Chief Seattle, A Native American Chief Of The Duwamish Tribe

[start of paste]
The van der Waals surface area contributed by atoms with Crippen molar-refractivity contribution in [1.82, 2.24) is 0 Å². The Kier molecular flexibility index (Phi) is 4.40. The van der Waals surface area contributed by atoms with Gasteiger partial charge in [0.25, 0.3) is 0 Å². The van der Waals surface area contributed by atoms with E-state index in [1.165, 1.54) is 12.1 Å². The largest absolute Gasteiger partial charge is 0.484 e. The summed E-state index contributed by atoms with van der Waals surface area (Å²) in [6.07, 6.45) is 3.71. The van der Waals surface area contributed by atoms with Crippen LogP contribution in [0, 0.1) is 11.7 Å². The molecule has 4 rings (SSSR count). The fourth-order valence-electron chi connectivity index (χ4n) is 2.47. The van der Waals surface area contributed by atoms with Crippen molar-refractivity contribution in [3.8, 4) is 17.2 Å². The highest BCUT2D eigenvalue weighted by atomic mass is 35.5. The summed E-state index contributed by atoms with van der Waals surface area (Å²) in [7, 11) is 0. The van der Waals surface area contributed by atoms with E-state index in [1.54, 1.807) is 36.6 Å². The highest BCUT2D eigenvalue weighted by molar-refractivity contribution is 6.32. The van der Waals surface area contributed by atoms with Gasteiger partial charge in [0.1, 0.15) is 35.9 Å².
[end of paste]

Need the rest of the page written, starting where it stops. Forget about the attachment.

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Chief Seattle, a Native American Chief of the Duwamish tribe, faced the inevitability of his tribe’s removal from their homeland. While he could not deter the United States government from its intentions, he did not waste his opportunity to both protect his tribe and voice his opinions. In his oration to Governor Isaac I. Stevens, Chief Seattle secures respect for his tribe as they are driven off of the land they have protected for centuries. Seattle creates a dynamic shift in tone, primarily through the use of concession, figurative language, and contrast as he advocates for the civilized treatment of his people and the land. Chief Seattle advocates for his people’s civilized treatment by vying for Governor Stevens’ favor. Seattle personifies the sky as an entity that has “wept tears of compassion” upon his people, establishing the strong connection his people have to nature. He notes, however, that the sky is ever changing, but that his words, by contrast, are instead similar to the changeless stars. This simile is an appeal to Chief Seattle’s ethos, which gives him the appearance of reliability and stability in lieu of the world around him. Similarly, he characterizes today as “fair” and tomorrow as “overcast with clouds” to emphasize the dark future that lies ahead for his people. Though Seattle establishes his own authority, he also portrays himself as subordinate to those in Washington, D.C. He refers to the president as the “great chief at Washington,” acknowledging

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